Andium Homes says it expects the Ann Court project, which was due to get under way in October, to ‘get back on track quickly’ after a proposition calling on Treasury Minister Susie Pinel to release the money was passed by 26 votes to 20 with no abstentions.
The 165-unit development had been delayed by Chief Minister John Le Fondré to enable him to consider alternative uses for the land, including using the site as the base for the new States headquarters.
Yesterday, Deputy Pinel said she was delighted the proposition was approved. She is due to sign the ministerial decision on Friday at 10.30am.
Deputy Pinel added: ‘It is all ready to go. The ministerial decision was ready to sign but then we were told to wait. It is not going to take long.’
Ian Gallichan, chief executive of Andium Homes, said that as soon as the loan agreement was signed the social-housing provider would be able to move on with the development.
‘We will work with our main contractor to understand the implications of the delay on our programme for delivery, but with planning consent already in place we expect to get back on track quickly and not delay the delivery of these homes any further,’ he added.
‘The recently published objectively assessed Housing Need Report forecasts the need for over 7,000 additional homes by 2030. Andium Homes has the ability to deliver almost half of those for the affordable market, and this site is key in assisting us to meet that target.’
There were passionate speeches made within the States Assembly on Tuesday as politicians spoke in favour and against former Environment Minister Deputy Steve Luce’s proposition to revive the social-housing scheme.
And a member of the public interrupted proceedings as he attempted to have his say on a topic which has long dominated the Island’s political agenda – the lack of affordable housing.
Opening the debate, Deputy Luce said he was ‘disappointed’ at the time spent on the project as the site had been earmarked for housing in 2007 and because £6.5 million had already been spent on the scheme.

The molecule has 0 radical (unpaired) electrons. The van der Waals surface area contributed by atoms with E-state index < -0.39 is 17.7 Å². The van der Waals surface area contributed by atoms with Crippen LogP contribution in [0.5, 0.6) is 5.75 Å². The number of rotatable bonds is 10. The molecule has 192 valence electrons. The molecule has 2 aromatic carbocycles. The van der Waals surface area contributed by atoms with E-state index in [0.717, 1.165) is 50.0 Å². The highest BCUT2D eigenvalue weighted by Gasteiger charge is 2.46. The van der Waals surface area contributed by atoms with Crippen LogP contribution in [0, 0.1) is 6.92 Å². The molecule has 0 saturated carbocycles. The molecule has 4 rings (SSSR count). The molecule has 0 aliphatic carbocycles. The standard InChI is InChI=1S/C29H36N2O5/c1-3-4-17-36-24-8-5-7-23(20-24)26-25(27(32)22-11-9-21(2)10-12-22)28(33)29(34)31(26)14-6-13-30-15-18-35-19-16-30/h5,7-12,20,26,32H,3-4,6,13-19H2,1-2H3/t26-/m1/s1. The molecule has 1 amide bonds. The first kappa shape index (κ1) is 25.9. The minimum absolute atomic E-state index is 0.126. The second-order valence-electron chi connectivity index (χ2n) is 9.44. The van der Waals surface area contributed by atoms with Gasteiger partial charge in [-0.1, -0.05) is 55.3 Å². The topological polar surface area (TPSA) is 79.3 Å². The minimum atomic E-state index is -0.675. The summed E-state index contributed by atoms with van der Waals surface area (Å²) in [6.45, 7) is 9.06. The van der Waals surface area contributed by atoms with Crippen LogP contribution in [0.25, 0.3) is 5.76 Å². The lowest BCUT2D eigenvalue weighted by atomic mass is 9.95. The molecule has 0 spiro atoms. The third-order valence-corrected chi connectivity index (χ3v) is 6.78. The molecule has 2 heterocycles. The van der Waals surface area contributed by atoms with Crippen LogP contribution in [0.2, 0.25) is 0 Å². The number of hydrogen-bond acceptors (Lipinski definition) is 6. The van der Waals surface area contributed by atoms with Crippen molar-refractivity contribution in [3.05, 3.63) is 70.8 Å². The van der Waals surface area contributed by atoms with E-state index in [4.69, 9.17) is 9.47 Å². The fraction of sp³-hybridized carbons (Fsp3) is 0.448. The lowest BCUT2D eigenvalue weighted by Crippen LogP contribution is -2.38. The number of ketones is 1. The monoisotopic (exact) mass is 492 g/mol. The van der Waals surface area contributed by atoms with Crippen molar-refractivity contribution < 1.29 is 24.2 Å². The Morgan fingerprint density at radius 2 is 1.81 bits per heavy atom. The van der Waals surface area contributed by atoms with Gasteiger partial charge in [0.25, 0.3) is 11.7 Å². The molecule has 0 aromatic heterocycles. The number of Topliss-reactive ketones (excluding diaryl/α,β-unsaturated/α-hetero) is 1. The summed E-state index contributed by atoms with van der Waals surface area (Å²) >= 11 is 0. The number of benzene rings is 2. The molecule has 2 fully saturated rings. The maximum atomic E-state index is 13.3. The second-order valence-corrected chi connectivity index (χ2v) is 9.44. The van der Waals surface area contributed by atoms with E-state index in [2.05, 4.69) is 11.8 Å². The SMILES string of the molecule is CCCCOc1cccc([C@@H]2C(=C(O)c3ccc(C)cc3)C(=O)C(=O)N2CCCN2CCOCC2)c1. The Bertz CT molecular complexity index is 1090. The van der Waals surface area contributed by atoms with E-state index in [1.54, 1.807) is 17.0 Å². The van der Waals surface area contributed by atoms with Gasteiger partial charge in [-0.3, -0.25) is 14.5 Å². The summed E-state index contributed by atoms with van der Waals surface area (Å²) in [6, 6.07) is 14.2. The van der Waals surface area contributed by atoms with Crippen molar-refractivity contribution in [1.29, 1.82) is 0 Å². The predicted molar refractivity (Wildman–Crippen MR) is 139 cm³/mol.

‘I’m angry, frustrated and upset,’ he said. ‘This is not what I signed up for. I entered this Assembly to make it better.’
Housing Minister Sam Mézec, who was one of five to break ministerial ranks for the vote, said that following the States U-turn over the future hospital site he did not think that the Assembly looked good.
‘It does make us look indecisive,’ he said. ‘It does make us look like we are willing to go back on the merry-go-round at the pleasure of people on the Housing Gateway.’
However, Senator Le Fondré argued that the Island had ‘always had a housing problem’ and that ‘no one has been brave enough to take any long-term steps’.
He said that in the longer term using Ann Court as a mixture of housing and the government’s headquarters would enable other States-owned sites in the future, such as La Motte Street and the Le Bas Centre, to be used for housing.
And he said that basing all civil servants in one office on the plot would save the States £10 million a year in efficiencies, and would also bring office-worker footfall to shops and restaurants in the area.
Constable Chris Taylor also argued against the proposition. He said: ‘If you did support the proposition, where are we going to build the new States office? Where are we going to get that £10 million a year saving? The financial case is very strong in favour of building States offices at Ann Court.’